What Mr. Tan described applies largely to my experiences with AIM in high school in the latter half of the 2000s as well. Unlimited texting plans were still not the norm – nor were phones with full keyboards or touchscreens. AIM was, to the best of my recollection, the most-used means of communication among the students at my school – and certainly among those I talked to. Nevertheless, by the time I graduated high school use of Myspace was not uncommon and many of my classmates had started using Facebook.
Ms. Katherine Timpf explained in her eulogy for AIM, published on National Review Online:
See, if you’re a Millennial, then AIM was life to you at a certain point. You have a lot of memories, especially the ones that you’d die to forget, all centered around that little yellow man attached to a dial-up connection.
I try to avoid the millennial identification as much as possible, but I suppose it is true. Unlike Ms. Timpf, I did not have AIM in my dial-up connection days, but its impression on me was nevertheless strong.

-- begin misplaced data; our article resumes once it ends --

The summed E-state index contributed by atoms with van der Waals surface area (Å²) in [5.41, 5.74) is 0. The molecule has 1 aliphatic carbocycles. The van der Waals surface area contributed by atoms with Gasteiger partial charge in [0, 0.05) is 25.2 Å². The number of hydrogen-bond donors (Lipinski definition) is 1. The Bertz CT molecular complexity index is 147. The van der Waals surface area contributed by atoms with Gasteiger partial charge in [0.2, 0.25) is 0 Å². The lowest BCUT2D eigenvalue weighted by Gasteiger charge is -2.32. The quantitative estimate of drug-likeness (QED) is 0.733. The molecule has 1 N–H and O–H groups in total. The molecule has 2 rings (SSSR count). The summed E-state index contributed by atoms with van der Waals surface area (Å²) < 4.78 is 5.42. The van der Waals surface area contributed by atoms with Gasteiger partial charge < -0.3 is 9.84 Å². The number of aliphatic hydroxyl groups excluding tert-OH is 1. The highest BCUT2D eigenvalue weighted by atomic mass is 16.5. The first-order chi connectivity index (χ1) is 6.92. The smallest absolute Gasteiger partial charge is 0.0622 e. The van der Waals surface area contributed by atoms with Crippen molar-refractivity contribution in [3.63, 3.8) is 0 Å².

I never particularly liked the official AIM client, but it nevertheless left an impression. I remember the creative status messages that people come up with and the door-opening and closing sound effects that accompanied people logging on and logging off.
Despite the solid sound effects, I preferred Windows Live Messenger to AIM. Unfortunately, my efforts to convince other people to adopt MSN were largely unsuccessful. I kept using AIM all the way through its discontinuation in 2017 – but through the Trillian IM client instead of the official AIM client.